How does smoking cause cancer?
- Smoking is the biggest cause of cancer in the UK, and worldwide.
- Smoking damages the cells in our body and causes at least 15 different cancer types.
- There is no safe level of smoking - stopping completely is the best thing you can do for your health, and there are tools and services to help you succeed.
What’s my cancer risk from smoking?
Smoking causes at least 15 different types of cancer and is the biggest cause of lung cancer in the UK. Smoking causes other diseases too, such as heart disease and various lung diseases.
If you smoke, stopping completely is the best thing you can do for your health.
Both the amount you smoke, and the length of time you’ve been smoking for, affect your cancer risk.
The more cigarettes you smoke a day, the higher your risk of cancer. So reducing the number of cigarettes you smoke a day is a good first step.
But the number of years you smoke for affects your cancer risk the most. So it’s important to make a plan to stop smoking completely.
The sooner you stop, the lower your risk of cancer. Everyone who smokes can benefit from stopping, and it’s never too late to stop - even if you’ve smoked for years. Speak to your doctor or pharmacist, free local stop smoking service, or visit NHS Smokefree to get support on how to stop smoking for good.
What types of cancer does smoking cause?
The link between smoking and cancer is very clear. It causes at least 15 different types of cancer, including two of the most common types: lung cancer and bowel cancer.
Cancers caused by smoking include:
- nose and sinuses
- pharynx (upper throat)
- larynx (voice box)
- oesophagus (food pipe)
- some types of leukaemia
There is growing evidence that smoking also causes other types of cancer, including breast cancer. But we need more quality research to be able to say for certain that smoking causes breast cancer.
How does smoking cause cancer?
Smoking causes cancer in multiple ways. The main way is by damaging the DNA in our cells.
DNA controls how our cells grow and behave. Damage to DNA causes cells to behave in ways that they’re not supposed to. And the build-up of DNA damage over time can lead to cancer.
Cigarette smoke contains over 5000 chemicals and many of these are harmful - we know at least 70 can cause cancer.
When smoking, the harmful chemicals enter our lungs and affect the entire body.
These chemicals damage our DNA, including parts of our DNA that protect us against cancer.
Chemicals in cigarette smoke also make it harder for our cells to repair DNA damage. This means DNA damage can build up.
It’s the build-up of DNA damage in the same cell over time that leads to cancer.
You can find more information on the chemicals in cigarettes that cause cancer and what smoking does to the body on our webpage.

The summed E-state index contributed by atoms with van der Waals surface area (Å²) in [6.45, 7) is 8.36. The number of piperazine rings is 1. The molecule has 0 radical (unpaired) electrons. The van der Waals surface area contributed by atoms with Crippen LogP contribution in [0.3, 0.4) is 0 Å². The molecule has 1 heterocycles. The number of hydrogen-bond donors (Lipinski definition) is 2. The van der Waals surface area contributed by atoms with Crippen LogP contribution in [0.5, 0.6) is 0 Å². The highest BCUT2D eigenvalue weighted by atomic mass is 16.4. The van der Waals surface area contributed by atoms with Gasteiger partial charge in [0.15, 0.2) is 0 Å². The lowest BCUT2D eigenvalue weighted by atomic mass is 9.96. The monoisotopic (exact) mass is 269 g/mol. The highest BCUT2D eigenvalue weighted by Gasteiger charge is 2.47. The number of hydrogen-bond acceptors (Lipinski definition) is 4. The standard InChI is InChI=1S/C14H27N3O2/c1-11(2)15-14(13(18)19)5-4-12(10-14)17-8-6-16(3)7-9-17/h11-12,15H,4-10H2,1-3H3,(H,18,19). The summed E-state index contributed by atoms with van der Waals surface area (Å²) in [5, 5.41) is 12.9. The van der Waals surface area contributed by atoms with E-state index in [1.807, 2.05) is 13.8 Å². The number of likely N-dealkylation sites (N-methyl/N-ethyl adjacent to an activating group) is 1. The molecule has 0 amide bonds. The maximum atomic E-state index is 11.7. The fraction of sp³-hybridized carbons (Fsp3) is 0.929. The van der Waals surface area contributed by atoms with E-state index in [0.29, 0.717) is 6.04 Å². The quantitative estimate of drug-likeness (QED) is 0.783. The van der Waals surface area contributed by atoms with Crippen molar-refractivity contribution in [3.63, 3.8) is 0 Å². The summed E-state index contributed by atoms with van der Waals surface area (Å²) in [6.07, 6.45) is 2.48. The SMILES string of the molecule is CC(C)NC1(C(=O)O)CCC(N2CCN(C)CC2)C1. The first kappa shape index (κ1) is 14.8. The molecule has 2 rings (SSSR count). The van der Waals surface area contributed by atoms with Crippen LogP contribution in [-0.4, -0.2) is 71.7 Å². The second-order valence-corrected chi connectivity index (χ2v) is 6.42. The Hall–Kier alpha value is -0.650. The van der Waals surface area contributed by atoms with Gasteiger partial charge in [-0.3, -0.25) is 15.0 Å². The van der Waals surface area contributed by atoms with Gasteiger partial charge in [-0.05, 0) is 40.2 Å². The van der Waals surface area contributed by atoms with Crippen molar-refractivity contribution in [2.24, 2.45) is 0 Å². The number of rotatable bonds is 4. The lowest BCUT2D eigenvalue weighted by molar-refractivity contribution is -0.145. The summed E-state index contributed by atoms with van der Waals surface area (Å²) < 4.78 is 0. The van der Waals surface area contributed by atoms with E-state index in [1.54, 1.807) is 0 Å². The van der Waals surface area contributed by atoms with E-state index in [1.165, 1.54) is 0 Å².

What causes lung cancer?
Smoking is the biggest cause of lung cancer. And lung cancer is the most common cause of cancer death.
Smoking causes more than 7 in 10 lung cancer cases in the UK. Both active smoking and passive smoking cause lung cancer. Passive smoking is when a person breathes in someone else’s tobacco smoke. You can find out more about passive smoking on our webpage.
There are some other things that increase your risk of lung cancer, which you can learn more about on our causes of lung cancer page.
People who smoke sometimes have a cough. But coughing can be a sign of lung cancer, as well as other health conditions. If you have a persistent cough, breathlessness or any other symptom that’s new for you or won’t go away, it’s important that you tell your doctor about it. If you have any doubts, don’t ignore it.
Remember, it’s never too late to stop smoking and reduce your risk of lung cancer. The best way to reduce your risk is to stop smoking completely.
Does light, occasional and social smoking cause cancer?
Yes, ‘light’, ‘occasional’, or ‘social smoking’ still increases your risk of cancer.
Even smoking fewer cigarettes than 1 a day increases the risk of dying early, compared to people who have never smoked. And studies looking at people who smoke fewer than 10 cigarettes per day show an increased risk of smoking-related cancers and other diseases.
Reducing the number of cigarettes you smoke a day is a good first step. But, there is no safe level of smoking. The best thing you can do for your health is to stop smoking completely, and it is never too late to stop.
Brown, K. F. et al. The fraction of cancer attributable to modifiable risk factors in England, Wales, Scotland, Northern Ireland, and the United Kingdom in 2015. Br. J. Cancer. 118, 1130–1141 (2018).
Cancer Research UK. Lung cancer statistics. Cruk.org/health-professional/cancer-statistics/statistics-by-cancer-type/lung-cancer
International Agency for Research on Cancer. Personal Habit and Indoor Combustion: Tobacco Smoking. 100 E, 377–504 (2012).